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UK Publishes Post-Brexit Tariffs

UK Publishes Post-Brexit Tariffs

Today, the UK has set out its post-Brexit tariff schedule, cutting import duties on many products while protecting industries such as automotive, agriculture and textiles.

Sam Ballard-Robinson
Sam Ballard-Robinson

Today, the UK has set out its post-Brexit tariff schedule, cutting import duties on many products while protecting industries such as automotive, agriculture and textiles.

Britain’s “global tariff” regime replaces the EU’s common external tariff, which sets duties on non-EU trade not otherwise covered by a preferential agreement. Britain's new tariff regime will be enter into force as of 1st January 2021.

The statement from the Department of International Trade states that up to 60% of the UK's imports will enter tariff-free under the proposed tariff plan - compared to 47% currently.


“Our new global tariff will benefit U.K. consumers and households by cutting red tape and reducing the cost of thousands of everyday products. We are backing U.K. industry and helping businesses overcome the unprecedented economic challenges posed by coronavirus.”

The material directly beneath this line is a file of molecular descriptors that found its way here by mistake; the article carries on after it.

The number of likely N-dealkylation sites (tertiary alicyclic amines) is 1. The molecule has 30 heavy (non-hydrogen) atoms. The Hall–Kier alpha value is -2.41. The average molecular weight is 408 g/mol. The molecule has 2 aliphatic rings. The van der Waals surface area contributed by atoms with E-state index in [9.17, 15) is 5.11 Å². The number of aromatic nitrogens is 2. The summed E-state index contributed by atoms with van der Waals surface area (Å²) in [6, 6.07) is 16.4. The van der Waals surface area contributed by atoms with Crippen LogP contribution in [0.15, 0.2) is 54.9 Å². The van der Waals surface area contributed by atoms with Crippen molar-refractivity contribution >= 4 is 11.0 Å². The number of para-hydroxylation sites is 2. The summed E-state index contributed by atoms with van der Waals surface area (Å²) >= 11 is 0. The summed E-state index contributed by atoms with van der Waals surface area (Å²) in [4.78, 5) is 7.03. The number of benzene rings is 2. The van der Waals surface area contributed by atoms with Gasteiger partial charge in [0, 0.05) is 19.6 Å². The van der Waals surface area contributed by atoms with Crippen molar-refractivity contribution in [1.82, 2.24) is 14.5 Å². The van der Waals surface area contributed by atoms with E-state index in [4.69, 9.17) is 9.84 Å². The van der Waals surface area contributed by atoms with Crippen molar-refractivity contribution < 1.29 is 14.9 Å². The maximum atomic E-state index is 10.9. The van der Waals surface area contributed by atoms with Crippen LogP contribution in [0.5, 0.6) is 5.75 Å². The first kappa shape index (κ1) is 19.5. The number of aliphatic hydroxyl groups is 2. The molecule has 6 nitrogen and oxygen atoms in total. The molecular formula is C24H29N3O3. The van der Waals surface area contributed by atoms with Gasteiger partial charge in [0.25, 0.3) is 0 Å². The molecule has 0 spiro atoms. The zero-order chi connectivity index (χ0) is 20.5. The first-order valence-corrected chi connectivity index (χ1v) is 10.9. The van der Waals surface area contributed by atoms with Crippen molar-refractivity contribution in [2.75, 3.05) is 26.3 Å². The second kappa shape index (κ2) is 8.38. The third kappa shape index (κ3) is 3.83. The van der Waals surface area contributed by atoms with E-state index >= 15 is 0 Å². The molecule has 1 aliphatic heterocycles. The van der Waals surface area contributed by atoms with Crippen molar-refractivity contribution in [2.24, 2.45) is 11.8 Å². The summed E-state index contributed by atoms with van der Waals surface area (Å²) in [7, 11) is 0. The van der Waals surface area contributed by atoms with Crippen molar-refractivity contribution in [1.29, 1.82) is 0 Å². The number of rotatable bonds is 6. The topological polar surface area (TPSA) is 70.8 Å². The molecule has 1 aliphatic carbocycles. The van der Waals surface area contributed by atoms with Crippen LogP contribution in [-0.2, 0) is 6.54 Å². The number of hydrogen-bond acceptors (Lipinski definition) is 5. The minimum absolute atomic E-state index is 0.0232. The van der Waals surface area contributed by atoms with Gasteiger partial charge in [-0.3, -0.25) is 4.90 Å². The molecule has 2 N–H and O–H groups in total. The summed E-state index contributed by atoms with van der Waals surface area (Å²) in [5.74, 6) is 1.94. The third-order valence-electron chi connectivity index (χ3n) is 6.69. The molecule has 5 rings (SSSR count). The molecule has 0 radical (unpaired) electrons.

- Liz Truss, UK International Trade Secretary


Winners & Losers

It is good news for the likes of manufacturing firms, fabricators and Tier 1 & 2 suppliers with tariffs eliminated for a wide-range of industrial products and alloys.

However, the U.K. said it will maintain tariffs and duties on agricultural products like beef, lamb and poultry, to protect domestic producers & processors. The government has also raised tariffs on textiles, clothes & some chemical products. This leaves importers with some headaches on how to manage and mitigate those new costs.

The latest announcement replaces the temporary tariff schedule  proposed in the event of a 'No-deal' Brexit in February 2019. Which would have seen 87% of U.K. imports made tariff-free. That

Free-Trade Negotiations

Concurrently, the U.K. is engaged in trade negotiations with the EU, aiming to sign a Free-Trade Agreement (FTA) that would eliminate most of the tariffs raised in this announcement for products entering the UK from the European Union.

An FTA with the EU may reduce or remove tariff & quota barriers, however, new barriers to trade - like customs declarations - will remain.